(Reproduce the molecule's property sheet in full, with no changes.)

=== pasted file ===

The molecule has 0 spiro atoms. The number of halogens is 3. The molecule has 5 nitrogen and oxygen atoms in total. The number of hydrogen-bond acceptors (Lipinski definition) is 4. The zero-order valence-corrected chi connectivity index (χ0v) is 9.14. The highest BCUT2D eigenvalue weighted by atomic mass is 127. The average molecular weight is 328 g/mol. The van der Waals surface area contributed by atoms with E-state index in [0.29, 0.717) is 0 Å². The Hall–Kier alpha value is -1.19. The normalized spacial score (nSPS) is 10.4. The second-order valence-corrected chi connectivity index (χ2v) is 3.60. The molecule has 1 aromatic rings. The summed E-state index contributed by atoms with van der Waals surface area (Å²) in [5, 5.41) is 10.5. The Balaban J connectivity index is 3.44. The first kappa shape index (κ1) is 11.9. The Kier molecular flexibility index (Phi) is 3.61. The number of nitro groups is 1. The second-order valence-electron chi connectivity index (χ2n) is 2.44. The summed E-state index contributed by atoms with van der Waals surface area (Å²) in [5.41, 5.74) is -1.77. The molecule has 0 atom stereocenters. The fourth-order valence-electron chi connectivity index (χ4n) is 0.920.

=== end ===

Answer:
The molecule has 0 spiro atoms. The number of halogens is 3. The molecule has 5 nitrogen and oxygen atoms in total. The number of hydrogen-bond acceptors (Lipinski definition) is 4. The zero-order valence-corrected chi connectivity index (χ0v) is 9.14. The highest BCUT2D eigenvalue weighted by atomic mass is 127. The average molecular weight is 328 g/mol. The van der Waals surface area contributed by atoms with E-state index in [0.29, 0.717) is 0 Å². The Hall–Kier alpha value is -1.19. The normalized spacial score (nSPS) is 10.4. The second-order valence-corrected chi connectivity index (χ2v) is 3.60. The molecule has 1 aromatic rings. The summed E-state index contributed by atoms with van der Waals surface area (Å²) in [5, 5.41) is 10.5. The Balaban J connectivity index is 3.44. The first kappa shape index (κ1) is 11.9. The Kier molecular flexibility index (Phi) is 3.61. The number of nitro groups is 1. The second-order valence-electron chi connectivity index (χ2n) is 2.44. The summed E-state index contributed by atoms with van der Waals surface area (Å²) in [5.41, 5.74) is -1.77. The molecule has 0 atom stereocenters. The fourth-order valence-electron chi connectivity index (χ4n) is 0.920.